The significance of the geological strata on desert runoff agriculture: Indications for stable desert environment over the last 1600 years in southern Israel

Nimrod Wieler, Yoav Avni, Marcelo Rosensaft

Research output: Contribution to journalArticlepeer-review

15 Scopus citations

Abstract

Large distribution of historical agricultural installations in the desert zone of the southern Levant, mainly from the Byzantine - Early Muslim periods (1600–1000 y BP) indicates that the region was highly productive in the past. That could have been achieved either because of a more humid climate, or by sophisticated runoff harvesting techniques utilized by the ancient farmers under a desert climate. Among all, the most important factor enabling the existence of the desert agriculture was runoff harvesting. Our study assess a multi-disciplinary approach testing the relationship between diverse geological strata, their ability to cause runoff and the possible preferences made by the ancient farmers to utilize these rock properties. Utilizing GIS methods we generated high-resolution maps, highlighting the present runoff potential both on a single lithology slope level and on the drainage basin scale. By applying this methodology we show that high correlation (80%) exists when testing the spatial emplacement of runoff-farming installations constructed during the Byzantine - Early Muslim periods on the present best runoff yielding drainage basins under the present climatic conditions. This hints at the long stability of the environmental and probably climatic conditions in the southern Levant regions during the late Holocene.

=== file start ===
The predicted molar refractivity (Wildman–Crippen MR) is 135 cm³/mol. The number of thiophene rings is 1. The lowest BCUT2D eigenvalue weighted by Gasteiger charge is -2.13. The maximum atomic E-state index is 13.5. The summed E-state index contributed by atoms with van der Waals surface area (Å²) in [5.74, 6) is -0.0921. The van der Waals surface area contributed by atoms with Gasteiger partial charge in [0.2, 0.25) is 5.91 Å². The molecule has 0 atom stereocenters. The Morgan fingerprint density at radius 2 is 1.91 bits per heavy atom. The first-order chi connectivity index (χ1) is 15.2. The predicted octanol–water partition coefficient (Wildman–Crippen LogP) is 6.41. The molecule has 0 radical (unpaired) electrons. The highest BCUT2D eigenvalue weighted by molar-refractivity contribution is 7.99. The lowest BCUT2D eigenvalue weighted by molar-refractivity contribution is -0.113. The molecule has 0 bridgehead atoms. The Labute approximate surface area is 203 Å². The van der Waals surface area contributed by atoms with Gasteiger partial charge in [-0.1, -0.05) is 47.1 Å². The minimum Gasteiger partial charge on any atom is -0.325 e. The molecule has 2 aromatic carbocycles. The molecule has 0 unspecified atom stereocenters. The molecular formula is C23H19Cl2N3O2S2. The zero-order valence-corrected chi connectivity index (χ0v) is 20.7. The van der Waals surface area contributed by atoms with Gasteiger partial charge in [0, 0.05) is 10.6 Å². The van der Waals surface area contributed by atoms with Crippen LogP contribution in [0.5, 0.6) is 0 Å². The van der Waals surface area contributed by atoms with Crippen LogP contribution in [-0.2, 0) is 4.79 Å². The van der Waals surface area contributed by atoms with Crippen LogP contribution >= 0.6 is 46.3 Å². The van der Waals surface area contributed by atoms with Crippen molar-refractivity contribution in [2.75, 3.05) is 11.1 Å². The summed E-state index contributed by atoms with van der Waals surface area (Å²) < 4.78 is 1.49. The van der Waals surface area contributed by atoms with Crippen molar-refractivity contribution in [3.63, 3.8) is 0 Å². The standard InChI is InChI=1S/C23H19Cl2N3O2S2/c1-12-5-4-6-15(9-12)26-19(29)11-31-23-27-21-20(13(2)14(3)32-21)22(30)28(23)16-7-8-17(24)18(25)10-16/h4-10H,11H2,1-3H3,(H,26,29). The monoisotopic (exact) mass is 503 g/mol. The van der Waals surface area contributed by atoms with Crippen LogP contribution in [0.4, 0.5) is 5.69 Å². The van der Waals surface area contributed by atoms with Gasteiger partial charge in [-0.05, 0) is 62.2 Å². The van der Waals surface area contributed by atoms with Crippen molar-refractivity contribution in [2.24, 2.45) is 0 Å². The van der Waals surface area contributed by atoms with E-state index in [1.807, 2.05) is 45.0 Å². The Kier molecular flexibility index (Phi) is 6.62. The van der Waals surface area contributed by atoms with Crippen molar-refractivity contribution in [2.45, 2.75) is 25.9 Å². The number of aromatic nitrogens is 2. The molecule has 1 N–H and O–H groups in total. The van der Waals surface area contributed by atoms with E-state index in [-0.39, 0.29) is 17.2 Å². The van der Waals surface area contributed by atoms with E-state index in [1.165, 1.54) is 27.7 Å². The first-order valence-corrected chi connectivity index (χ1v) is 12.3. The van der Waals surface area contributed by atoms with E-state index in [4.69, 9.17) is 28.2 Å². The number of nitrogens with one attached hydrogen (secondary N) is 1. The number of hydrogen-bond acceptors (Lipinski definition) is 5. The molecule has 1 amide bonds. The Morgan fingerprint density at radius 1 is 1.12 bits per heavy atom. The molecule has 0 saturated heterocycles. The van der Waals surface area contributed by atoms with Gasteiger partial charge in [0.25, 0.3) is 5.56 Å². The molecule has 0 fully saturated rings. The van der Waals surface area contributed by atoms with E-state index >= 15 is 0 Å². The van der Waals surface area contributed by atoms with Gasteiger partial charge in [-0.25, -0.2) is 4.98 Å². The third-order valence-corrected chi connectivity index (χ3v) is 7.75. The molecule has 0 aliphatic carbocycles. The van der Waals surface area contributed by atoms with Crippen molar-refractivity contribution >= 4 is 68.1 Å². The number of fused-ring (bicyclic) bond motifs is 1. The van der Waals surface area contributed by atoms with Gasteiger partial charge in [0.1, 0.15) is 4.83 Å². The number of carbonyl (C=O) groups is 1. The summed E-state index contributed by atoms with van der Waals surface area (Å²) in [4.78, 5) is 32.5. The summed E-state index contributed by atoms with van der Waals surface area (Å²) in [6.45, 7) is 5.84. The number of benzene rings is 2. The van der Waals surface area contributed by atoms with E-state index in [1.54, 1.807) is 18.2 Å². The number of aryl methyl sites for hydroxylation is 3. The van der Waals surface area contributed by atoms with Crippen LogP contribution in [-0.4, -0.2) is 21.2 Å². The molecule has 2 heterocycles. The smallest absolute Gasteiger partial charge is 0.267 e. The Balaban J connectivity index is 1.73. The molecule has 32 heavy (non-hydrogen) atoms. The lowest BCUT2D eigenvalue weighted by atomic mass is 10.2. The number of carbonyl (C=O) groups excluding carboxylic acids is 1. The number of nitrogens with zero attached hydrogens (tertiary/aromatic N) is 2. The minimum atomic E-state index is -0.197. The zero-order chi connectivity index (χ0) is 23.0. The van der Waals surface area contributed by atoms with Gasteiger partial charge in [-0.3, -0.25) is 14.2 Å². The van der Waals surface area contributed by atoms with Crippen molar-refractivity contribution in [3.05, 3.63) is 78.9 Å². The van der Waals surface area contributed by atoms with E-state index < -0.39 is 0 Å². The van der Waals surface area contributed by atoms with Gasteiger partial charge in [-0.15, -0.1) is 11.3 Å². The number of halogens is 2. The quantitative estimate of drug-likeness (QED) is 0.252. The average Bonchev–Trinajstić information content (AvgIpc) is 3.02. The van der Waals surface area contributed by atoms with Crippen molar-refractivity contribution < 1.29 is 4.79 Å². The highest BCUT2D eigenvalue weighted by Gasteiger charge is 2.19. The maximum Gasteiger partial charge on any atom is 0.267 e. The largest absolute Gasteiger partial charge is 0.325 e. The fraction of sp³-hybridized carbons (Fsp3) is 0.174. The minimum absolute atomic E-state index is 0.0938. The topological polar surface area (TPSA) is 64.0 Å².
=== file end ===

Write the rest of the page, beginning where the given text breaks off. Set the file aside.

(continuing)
Original languageEnglish
Pages (from-to)147-163
Number of pages17
JournalJournal of Arid Environments
Volume135
DOIs
StatePublished - 1 Dec 2016

Keywords

  • Ancient desert agriculture
  • Climate variability
  • GIS
  • Rain-bedrock-runoff relations
  • Southern Levant

ASJC Scopus subject areas

  • Ecology, Evolution, Behavior and Systematics
  • Ecology
  • Earth-Surface Processes

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